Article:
The West has been tinkering with Afghanistan for six years, Iraq for four, and all we have to show for it are two, Top Ten Failed States. Now, to be fair, Afghanistan only ranks #8. Iraq, however, comes in at a strong #2 trailing only Sudan.
The 2007 Failed State Index, published in Foreign Policy magazine, noted that conditions have steadily worsened in both Iraq and Afghanistan:
"Iraq and Afghanistan, the two main fronts in the global war on terror, both suffered over the past year. Their experiences show that billions of dollars in development and security aid may be futile unless accompanied by a functioning government, trustworthy leaders, and realistic plans to keep the peace and develop the economy. Just as there are many paths to success, there are many paths to failure for states on the edge."
Compounding the worsening state of these two nations is the fact that the people of the Western states whose armies are propping them up are growing impatient and want their forces out. This is a reality already impacting on the conflict in both countries. Let's face it, the bad guys know we're lost our zeal for this half-hearted effort.
While the Afghan and Iraqi people may pay the price for our foolishness, there are valuable lessons to be learned by Western leaders with no understanding of war and little military knowledge.
Don't wage war unless it's absolutely essential.
Don't wage war without the means and the commitment to see the fight through to real victory within a reasonable time. Go Big and then Go Home. Wars without end don't sell for long.
Fighting a tactical war isn't enough. You must also fight a strategic war.
Don't take public support for granted. Explain clearly what the war is about and how you intend to achieve your goals. You can't wage protracted war on a foundation of platitudes. Be honest and completely candid. Your people have to know and they have to approve. Don't make promises you can't fulfill. There is no surer way to undermine public support.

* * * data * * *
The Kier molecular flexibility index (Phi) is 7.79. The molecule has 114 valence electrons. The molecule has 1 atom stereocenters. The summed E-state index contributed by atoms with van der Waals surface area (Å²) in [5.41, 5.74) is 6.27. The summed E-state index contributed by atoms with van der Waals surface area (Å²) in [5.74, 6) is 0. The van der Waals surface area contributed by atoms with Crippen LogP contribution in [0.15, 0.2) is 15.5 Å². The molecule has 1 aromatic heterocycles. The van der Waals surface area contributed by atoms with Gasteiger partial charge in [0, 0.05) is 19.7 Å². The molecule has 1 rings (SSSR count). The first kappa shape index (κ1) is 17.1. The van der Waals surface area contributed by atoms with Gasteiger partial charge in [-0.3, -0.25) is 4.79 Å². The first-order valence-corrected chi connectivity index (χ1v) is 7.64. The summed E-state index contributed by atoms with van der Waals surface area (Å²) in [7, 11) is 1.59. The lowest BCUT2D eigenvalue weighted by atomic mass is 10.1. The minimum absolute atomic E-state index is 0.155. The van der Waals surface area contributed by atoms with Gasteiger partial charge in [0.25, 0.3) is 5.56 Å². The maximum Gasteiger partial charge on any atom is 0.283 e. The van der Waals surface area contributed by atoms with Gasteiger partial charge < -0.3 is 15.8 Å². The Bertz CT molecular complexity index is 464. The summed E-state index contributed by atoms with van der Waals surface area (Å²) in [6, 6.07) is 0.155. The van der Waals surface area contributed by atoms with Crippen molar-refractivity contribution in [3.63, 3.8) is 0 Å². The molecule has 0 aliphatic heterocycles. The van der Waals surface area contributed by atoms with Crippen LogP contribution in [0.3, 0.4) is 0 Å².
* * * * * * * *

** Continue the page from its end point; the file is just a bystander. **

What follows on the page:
Never underestimate the size of the war you're undertaking to fight. Go in prepared for the worst case and, once in, focus your attention and your forces on winning the fight.
One reason that the conflicts in Afghanistan and Iraq are going so poorly while public support for our intervention evaporates is that our leaders - Bush, Blair and Harpo - have ignored these basic principles. They never went big, they went small. They've been waging their war on a foundation of platitudes. They haven't explained what these wars are truly about or how they intend to win because they don't know. In both cases they woefully underestimated the size of the fight, causing the conflicts to drag on inconclusively. In many respects their lack of planning and shortage of resources has allowed the tactical initiative to fall to the bad guys. They've saddled their forces with a tactical war and no means to fight, much less win, the strategic war.
When these wars are consigned to the history books there will be plenty of blame to spread around but the lion's share will have to go to an utter and chronic failure of political leadership. Today's Afghanistan and today's Iraq are very much the product of inept Western leaders.